Generally speaking, I have always been satisfied with my career. That said, there have been a few periods when I thought the grass would be greener with another company. Throughout my career, there have been ups and downs and, on occasion, periods where things leveled off and got boring.
I have been exposed to great technologies and had many opportunities to work with some of the best people in the information technology industry …and, like I said, I have always been satisfied with my career. I can appreciate the emphasis an employee places on job satisfaction.
The level of satisfaction demonstrated by employees is one real measure of how successful a company is. In a climate of stiff competition for good people, a company needs to establish itself as a good place to work. Working conditions should reflect that the company honestly cares about people.
Satisfied employees are more productive, suffer lower levels of stress, are more willing to put in the extra time when necessary, and believe their careers will grow. The people that make up a company need to know that they share a common vision and share values with their company.
They need to know they are a part of the bigger picture.
Are you building a satisfied workforce?
Employees who are frequently communicated with demonstrate high levels of trust with their managers and with their company.
- Communicate frequently – In large groups, small groups, and one-on-one with your employees.
- Share the positive – Employees appreciate hearing the positive feedback their efforts generate. Those who hear positive feedback will be more productive and exhibit higher levels of satisfaction.
- Involve employees – Make employees a part of those important decisions. Seek feedback from your employees on important initiatives and decisions and utilize that feedback in coming to your direction.
- Coach employees – Try taking the manager hat off and putting on a coach hat. Coach your employees on how they can make their careers better.
Listening is a communications skill but deserves it’s own section… Active listening is one of the most important skills any manager could have.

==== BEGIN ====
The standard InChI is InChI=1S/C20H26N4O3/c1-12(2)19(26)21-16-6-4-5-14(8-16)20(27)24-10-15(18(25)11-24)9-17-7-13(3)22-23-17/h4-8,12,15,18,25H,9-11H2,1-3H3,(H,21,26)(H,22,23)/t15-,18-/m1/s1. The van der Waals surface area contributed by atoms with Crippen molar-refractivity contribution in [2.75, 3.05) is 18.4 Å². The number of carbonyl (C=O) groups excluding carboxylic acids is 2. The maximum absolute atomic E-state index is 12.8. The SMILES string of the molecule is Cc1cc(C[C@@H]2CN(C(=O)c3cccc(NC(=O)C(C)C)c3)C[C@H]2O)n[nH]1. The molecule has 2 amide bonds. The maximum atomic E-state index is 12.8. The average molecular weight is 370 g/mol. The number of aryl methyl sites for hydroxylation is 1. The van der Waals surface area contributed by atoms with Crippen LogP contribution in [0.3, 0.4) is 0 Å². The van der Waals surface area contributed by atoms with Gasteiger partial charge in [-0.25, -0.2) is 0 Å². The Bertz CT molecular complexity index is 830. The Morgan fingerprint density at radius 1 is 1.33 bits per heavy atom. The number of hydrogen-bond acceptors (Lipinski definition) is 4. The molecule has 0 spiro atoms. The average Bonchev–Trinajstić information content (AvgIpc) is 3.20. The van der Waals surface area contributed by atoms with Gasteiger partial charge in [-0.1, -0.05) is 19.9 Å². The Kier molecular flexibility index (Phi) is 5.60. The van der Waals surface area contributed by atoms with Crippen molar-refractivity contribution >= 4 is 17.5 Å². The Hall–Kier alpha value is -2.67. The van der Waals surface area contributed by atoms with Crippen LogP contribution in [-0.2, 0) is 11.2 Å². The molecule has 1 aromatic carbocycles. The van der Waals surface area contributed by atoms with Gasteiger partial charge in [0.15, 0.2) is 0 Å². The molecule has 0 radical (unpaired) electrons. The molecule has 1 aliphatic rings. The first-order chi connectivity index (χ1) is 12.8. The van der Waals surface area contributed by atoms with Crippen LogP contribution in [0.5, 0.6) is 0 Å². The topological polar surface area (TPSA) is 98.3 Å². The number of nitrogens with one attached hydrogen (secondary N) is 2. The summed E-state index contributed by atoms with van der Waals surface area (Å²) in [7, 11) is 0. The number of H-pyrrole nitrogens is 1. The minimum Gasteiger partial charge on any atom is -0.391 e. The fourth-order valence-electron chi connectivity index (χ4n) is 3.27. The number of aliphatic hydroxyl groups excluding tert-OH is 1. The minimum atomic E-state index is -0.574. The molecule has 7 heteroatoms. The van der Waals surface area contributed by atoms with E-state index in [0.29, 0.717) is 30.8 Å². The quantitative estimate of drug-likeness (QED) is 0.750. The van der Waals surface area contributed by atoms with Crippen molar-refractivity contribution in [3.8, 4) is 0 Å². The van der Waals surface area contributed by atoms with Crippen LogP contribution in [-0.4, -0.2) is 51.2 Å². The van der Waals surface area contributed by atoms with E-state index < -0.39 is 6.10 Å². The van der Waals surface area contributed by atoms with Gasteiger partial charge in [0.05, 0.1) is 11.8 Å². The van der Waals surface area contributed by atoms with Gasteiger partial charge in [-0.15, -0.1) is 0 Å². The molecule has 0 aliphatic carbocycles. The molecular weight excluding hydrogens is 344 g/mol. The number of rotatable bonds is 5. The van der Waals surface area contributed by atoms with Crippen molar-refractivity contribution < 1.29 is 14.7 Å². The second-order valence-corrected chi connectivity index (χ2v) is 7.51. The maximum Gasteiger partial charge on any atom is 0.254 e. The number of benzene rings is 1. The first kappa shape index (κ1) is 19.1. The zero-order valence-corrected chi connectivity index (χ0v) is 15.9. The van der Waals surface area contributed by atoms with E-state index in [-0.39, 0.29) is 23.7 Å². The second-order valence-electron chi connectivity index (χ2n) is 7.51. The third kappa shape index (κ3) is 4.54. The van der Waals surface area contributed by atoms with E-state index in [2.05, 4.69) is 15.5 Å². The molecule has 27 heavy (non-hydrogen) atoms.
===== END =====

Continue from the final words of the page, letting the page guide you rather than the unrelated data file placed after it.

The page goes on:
- Make yourself available to your employees.
- Initiate conversations with them.
- Understand their challenges.
- Understand why satisfied employees are satisfied and why unsatisfied employees are unsatisfied.
- Seek to understand how your employees see you… ask your employees to rate your performance and listen to the feedback.
A company’s investment in its employee’s professional development usually translates into high employee satisfaction.
- Become familiar with your employee’s ’styles’ of learning.
- Allow employees to have a say in the direction of their professional development.
- Discuss training alternatives and communicate training initiatives and expected results clearly.
- Make training specific to their job duties available to them, if necessary, but also allow employees to seek training outside of their current duties as well.
- Create, review, and keep up to date training plans for each employee.
Conduct Exit Interviews
If you don’t know why an employee decided to leave, how can you possibly know what to focus on improving? Conduct an in-person interview of those employees who decided to pursue and accept opportunities elsewhere.
Carry this idea one step further by expanding communications effort with existing employees… conduct interviews with existing employees focused on those things about your company that make them want to remain.
Furthermore, seek to understand what it is that makes your employees stay at your organization.
Invest in your Employees
In addition to training and development efforts for your employee, employment benefits such as matched savings, performance bonuses and/or profit sharing, health and life insurances, and other benefits that will contribute to an employee’s, and his/her family’s, well-being have proven to attract and retain employees.
The bottom line?
So, what’s the bottom line? You can solve the puzzles.
- Create a relationship with your employees and actively listen to them.
- Coach employees to take their ownership of their careers.
- Clearly communicate expectations, successes, AND failures.
- Embrace not only your employee’s ideas but also the means with which they wish to execute those ideas.
- Invest in your employees… not just for today but for the future.
Your employees will form a stronger connection to you, their company, and their careers. Employees will feel like a part of the bigger picture and less like a number. Listen and learn from your employees… they are, after all, one of the best measures of the health of your company.